A Letter to My Son With Down Syndrome


October is Down Syndrome Awareness Month, a chance to spread awareness. During the month of October, we celebrate people with Down syndrome and make people aware of our abilities and accomplishments. It’s not about celebrating disabilities, it’s about celebrating abilities.

Dear Marcus:

Don’t tell your sisters, but you’re my favorite baby.  I swear that some days I don’t even know what love is anymore, because you blew the top off the definition.  Maybe it comes from the intense desire to wrap my love around you like a protective blanket and shield you from a world that I know will not always be kind or fair.  Or maybe it comes from the interactions I’ve had with you that are so unique to you: the way you stare at me for minutes upon minutes and the way your eyes light up with every innocent smile.  Whatever it is, I wouldn’t trade it for anything.  Not a single thing.  The calm and sweetness that you exude is like nothing I’ve ever witnessed.

On the day you were born, I knew immediately that you had Down syndrome.  It was hard to not be selfish with my feelings – to not immediately question how this would affect your two sisters, your dad, and me.  And because we did not have a pre-birth diagnosis, we did not have time to sort some of these confusing and overwhelming feelings out.  We didn’t know what we know now, and sometimes that makes me sad and even ashamed.  But most of all, it makes me feel saddened for those who are afraid of a Down syndrome diagnosis and what the future holds.  To those people I would say, “Please do not be afraid.  It’s understandable, but unnecessary.”

It’s undeniable that the 24 hours following your birth were difficult and emotional, and it’s undeniable that I sometimes still pinch myself – wondering what the meaning of all of this is.  But it is NOT undeniable that you were placed in my lap by happenstance.  I truly believe that you were given to me as a gift; you were placed with me because I needed you, and you needed me.  And what you have already given me is something that both cannot be undone and is truly life-changing.  No, you were not who I thought you were going to be, you were more.  More of everything that I and this world needs.

As someone who has always been the advocate of the underdog, you are the yin to my yang.  And at just 9 months old, you have proven to me that being the underdog does not mean that you have a lack of passion, grit, determination, focus, or ability.  Yes, you are a little delayed, but you still meet every milestone that typical babies meet.  And when it happens – the first smile, the first laugh, the rolling over – the joy is simply beyond measure.  I have no doubt that you will live life to the fullest and that one day you will not feel like an underdog – you’ll feel like Marcus: strong, courageous and able.  Your name, after all, does symbolize a Roman God of War.

Our First Day Together

You are valued, you are worthy, and you are a welcomed part of society.  And if you ever feel that you are not, then we will change it.  You and me together.  Hand in hand, heart in heart.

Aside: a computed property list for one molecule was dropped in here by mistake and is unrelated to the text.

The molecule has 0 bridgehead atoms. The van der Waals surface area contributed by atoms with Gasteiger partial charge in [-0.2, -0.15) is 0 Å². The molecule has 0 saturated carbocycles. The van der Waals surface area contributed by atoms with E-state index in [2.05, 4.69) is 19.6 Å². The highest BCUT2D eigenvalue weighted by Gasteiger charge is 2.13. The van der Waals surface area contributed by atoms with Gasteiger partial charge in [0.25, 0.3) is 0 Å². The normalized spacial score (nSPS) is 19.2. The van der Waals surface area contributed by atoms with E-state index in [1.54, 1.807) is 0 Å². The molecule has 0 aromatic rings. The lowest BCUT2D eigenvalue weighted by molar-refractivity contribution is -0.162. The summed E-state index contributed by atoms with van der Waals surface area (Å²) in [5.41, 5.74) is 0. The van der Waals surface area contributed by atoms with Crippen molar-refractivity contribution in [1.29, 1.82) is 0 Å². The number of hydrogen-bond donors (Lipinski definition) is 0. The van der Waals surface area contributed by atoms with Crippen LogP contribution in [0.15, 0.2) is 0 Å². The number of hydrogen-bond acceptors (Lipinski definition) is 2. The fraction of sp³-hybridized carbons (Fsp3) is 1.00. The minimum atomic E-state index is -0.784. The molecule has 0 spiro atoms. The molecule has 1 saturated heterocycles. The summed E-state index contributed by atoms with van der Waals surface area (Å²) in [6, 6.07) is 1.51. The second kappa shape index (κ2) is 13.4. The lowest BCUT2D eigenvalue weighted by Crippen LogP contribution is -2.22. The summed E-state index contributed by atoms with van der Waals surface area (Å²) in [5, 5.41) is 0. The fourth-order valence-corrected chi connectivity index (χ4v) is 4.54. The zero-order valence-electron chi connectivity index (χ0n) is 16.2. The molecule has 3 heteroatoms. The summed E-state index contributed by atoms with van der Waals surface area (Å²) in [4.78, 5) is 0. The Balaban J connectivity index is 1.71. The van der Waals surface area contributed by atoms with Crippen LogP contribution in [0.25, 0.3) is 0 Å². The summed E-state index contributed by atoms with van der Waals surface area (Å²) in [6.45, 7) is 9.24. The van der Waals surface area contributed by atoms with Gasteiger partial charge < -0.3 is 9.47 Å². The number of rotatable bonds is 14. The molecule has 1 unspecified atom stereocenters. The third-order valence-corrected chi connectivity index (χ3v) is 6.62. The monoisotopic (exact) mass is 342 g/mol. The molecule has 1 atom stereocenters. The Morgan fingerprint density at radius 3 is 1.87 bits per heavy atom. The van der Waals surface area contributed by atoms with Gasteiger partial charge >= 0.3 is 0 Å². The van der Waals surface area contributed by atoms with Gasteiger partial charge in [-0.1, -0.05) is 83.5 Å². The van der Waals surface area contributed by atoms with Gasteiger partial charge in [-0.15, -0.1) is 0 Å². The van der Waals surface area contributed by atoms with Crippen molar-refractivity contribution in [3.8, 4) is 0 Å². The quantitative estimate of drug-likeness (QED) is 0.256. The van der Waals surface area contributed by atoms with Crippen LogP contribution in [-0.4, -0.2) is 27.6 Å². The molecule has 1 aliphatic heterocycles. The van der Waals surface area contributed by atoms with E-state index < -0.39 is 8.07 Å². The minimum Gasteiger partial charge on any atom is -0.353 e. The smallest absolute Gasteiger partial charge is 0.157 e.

I Hope You Know

I hope you know that your imprint on this world is significant.  That, without even trying, you are teaching people that differences are natural, ok and acceptable.  The meaning of life is often what we make of it, and I know that you make things more meaningful for every person who has and will lay their eyes on you.  It is impossible to look at you and not feel compassion for your fight – that extra effort that you already put into everything.  And it is impossible to not look at you and realize that you are more like your peers than you are different than them.  Your differences make you who you are, but they do not define you or your place in this world.  You are valued, you are worthy, and you are a welcomed part of society.  And if you ever feel that you are not, then we will change it.  You and me together.  Hand in hand, heart in heart.

So, thank you for reminding me that the underdogs are the true fighters and that joy exists and is paramount in everyday successes.  And thank you for reminding the world that differences should only mean acceptance and that life should be measured by meaning.  These gifts are lifelong and eternal.

I love you,


For anyone seeking information on Down syndrome following a diagnosis, please see: www.dsdiagnosisnetwork.org

Also see the following site for an organization near you: www.globaldownsyndrome.org

Do you have a personal story with down syndrome? Please "celebrate abilities" with us and share!

Contributing Sister Site and Author

About {Casie}

Casie grew up in Rochester, MN and after living in various other states, she and her family moved back to Rochester to settle in and raise their family. Casie is married to Ben, also a Rochester native, and they have three children: Sidney, Isla and Marcus. When Casie is not working as a school counselor and spending time with her family, she likes all things creative: writing, art, photography, house projects, etc. She also loves to exercise (balance and energy!), participate in philanthropic activities and spend quiet time with her girlfriends.